TM 5-685/NAVFAC MO-912
air at 3 pounds per square inch (psi) to 6 psi) to
sweep the cylinder, further purging the exhaust gas
and providing a fresh clean charge for the next
cycle. The piston reaches and passes through BDC.
The compression stroke then begins again.
b. Four-cycle. The series of events taking place in
a four-cycle engine are: inlet stroke, compression
stroke, expansion or power stroke, and exhaust
stroke. Four strokes (two revolutions of the crank-
shaft) are necessary to complete the cycle.
(1) Inlet stroke. As the piston starts downward
from TDC, the inlet (intake) valve opens and allows
the piston to suck a charge of fresh air into the
cylinder. This air may be supplied at a pressure
higher than atmospheric air by a supercharger.
(2) Compression stroke. As the piston nears
BDC, the air inlet valve closes, sealing the cylinder.
Energy supplied by the crankshaft from a flywheel,
or power from other cylinders, forces the piston up-
ward toward TDC, rapidly compressing the air and
increasing the temperature and pressure within the
(3) Power stroke. As the piston approaches
TDC, an amount of fuel (modulated by the governor)
is injected (sprayed and atomized) into the cylinder
F U E L INJECTOR
which is ignited by the high temperature, and com-
bustion starts. Combustion, at a controlled rate,
A I R STARTING
further increases the temperature and pressure to
accelerate the piston toward BDC. The expansion of
the hot gases forces the piston down and turns the
crank against the load. Engine efficiency depends
on the fuel charge being completely burned during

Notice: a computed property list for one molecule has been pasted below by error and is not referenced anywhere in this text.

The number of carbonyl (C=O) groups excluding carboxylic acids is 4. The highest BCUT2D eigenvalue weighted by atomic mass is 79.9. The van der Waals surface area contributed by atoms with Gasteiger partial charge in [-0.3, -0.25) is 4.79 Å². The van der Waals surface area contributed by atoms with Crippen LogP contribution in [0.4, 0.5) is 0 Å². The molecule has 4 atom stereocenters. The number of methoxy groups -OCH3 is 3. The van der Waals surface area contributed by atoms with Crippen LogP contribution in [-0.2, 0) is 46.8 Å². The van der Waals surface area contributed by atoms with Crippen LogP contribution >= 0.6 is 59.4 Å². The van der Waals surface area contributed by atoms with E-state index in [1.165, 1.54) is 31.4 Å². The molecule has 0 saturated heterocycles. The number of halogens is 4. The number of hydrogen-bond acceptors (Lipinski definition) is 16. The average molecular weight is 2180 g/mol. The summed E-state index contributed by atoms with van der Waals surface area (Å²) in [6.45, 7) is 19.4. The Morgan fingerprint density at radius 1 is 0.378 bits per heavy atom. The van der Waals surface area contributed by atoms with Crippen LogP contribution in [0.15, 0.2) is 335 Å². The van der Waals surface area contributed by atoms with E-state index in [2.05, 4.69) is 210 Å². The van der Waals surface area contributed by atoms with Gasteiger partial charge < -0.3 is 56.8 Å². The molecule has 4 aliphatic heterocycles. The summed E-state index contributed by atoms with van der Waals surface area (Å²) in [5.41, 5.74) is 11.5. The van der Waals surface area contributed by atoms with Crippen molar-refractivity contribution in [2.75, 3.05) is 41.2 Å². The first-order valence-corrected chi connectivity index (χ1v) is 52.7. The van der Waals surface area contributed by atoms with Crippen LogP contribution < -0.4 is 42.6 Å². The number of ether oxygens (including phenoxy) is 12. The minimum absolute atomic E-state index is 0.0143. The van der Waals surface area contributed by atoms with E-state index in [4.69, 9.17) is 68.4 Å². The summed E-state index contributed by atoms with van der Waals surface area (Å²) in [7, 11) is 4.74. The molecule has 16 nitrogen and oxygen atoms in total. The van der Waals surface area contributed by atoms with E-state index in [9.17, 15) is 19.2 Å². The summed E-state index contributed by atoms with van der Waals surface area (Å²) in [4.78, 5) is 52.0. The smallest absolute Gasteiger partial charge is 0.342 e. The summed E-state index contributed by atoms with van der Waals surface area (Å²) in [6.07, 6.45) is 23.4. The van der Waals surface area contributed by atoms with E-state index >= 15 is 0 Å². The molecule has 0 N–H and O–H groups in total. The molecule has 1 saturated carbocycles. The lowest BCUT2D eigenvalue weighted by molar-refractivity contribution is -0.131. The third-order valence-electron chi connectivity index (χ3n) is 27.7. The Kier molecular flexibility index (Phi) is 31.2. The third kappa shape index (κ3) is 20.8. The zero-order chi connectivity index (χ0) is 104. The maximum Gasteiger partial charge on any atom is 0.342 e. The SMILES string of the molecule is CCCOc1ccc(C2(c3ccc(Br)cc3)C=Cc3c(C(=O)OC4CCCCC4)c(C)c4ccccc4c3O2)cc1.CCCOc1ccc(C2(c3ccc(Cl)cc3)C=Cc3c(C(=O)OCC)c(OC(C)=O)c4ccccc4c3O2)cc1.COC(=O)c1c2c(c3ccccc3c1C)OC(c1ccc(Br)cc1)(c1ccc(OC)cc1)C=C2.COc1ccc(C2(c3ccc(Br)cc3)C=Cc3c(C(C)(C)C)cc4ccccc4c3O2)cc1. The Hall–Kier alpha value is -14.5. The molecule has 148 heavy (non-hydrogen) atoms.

the power stroke.
(4) Exhaust stroke. As the piston passes
through BDC at the end of the power stroke, the
exhaust valve opens. The piston, using stored en-
ergy from the flywheel or from the power stroke of
another cylinder, forces the burned gases from the
cylinder through the exhaust port. As the piston
approaches TDC, the exhaust valve is closed and
the air intake valve opens to begin another cycle.
c. Engine timing. Engine timing is critical. Intake
and exhaust valves have to open a n d close to allow
the greatest amount of work to be extracted from
combustion. They must also be open long enough to
allow fresh air to flow into and exhaust gas to flow
out of the cylinder. Fuel must be injected at proper
rates during certain periods of time to get smooth
Figure 3-5. Timing diagrams
pressure rise and complete combustion. Timing for
A) FOR A TWO STROKE CYCLE,
two-stroke cycle and four-stroke cycle engines dif-
B) FOR A FOUR STROKE CYCLE.
fers (refer to the timing diagrams in fig 3-5). Dia-
gram A illustrates two forms of the two-stroke cycle
The outer portion covers a port control (uniflow)
engine. The inner portion covers the typical crank-
system. Diagram B illustrates timing for a four-
case scavenging type with uncontrolled fixed ports.
stroke cycle engine.